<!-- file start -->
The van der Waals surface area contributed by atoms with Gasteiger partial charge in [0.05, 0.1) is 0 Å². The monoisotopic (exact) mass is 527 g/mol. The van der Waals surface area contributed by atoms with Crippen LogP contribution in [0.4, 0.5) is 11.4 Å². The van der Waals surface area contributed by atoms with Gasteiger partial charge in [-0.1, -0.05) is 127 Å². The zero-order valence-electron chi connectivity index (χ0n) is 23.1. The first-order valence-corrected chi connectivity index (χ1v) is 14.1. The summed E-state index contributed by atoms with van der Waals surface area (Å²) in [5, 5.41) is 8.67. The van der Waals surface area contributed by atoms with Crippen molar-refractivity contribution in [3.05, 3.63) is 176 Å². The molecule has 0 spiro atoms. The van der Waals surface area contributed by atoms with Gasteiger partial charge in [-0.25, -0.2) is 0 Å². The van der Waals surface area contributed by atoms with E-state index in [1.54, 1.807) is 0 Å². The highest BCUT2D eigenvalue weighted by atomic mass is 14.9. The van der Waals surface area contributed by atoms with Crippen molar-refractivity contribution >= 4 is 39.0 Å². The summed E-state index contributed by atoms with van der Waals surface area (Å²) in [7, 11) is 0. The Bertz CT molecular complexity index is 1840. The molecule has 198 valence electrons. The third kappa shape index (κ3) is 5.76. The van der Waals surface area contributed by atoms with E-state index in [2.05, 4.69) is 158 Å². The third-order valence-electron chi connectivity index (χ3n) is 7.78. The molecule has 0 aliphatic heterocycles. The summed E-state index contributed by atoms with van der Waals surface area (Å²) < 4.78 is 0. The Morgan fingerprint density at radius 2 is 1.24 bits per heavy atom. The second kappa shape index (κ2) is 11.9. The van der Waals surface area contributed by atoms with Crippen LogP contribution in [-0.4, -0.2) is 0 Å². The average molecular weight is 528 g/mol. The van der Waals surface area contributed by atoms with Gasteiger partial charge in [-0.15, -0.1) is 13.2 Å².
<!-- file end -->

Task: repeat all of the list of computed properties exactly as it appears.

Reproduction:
The van der Waals surface area contributed by atoms with Gasteiger partial charge in [0.05, 0.1) is 0 Å². The monoisotopic (exact) mass is 527 g/mol. The van der Waals surface area contributed by atoms with Crippen LogP contribution in [0.4, 0.5) is 11.4 Å². The van der Waals surface area contributed by atoms with Gasteiger partial charge in [-0.1, -0.05) is 127 Å². The zero-order valence-electron chi connectivity index (χ0n) is 23.1. The first-order valence-corrected chi connectivity index (χ1v) is 14.1. The summed E-state index contributed by atoms with van der Waals surface area (Å²) in [5, 5.41) is 8.67. The van der Waals surface area contributed by atoms with Crippen molar-refractivity contribution in [3.05, 3.63) is 176 Å². The molecule has 0 spiro atoms. The van der Waals surface area contributed by atoms with Gasteiger partial charge in [-0.25, -0.2) is 0 Å². The van der Waals surface area contributed by atoms with E-state index in [1.54, 1.807) is 0 Å². The highest BCUT2D eigenvalue weighted by atomic mass is 14.9. The van der Waals surface area contributed by atoms with Crippen molar-refractivity contribution >= 4 is 39.0 Å². The summed E-state index contributed by atoms with van der Waals surface area (Å²) in [7, 11) is 0. The Bertz CT molecular complexity index is 1840. The molecule has 198 valence electrons. The third kappa shape index (κ3) is 5.76. The van der Waals surface area contributed by atoms with E-state index in [2.05, 4.69) is 158 Å². The third-order valence-electron chi connectivity index (χ3n) is 7.78. The molecule has 0 aliphatic heterocycles. The summed E-state index contributed by atoms with van der Waals surface area (Å²) < 4.78 is 0. The Morgan fingerprint density at radius 2 is 1.24 bits per heavy atom. The second kappa shape index (κ2) is 11.9. The van der Waals surface area contributed by atoms with Crippen LogP contribution in [-0.4, -0.2) is 0 Å². The average molecular weight is 528 g/mol. The van der Waals surface area contributed by atoms with Gasteiger partial charge in [-0.15, -0.1) is 13.2 Å².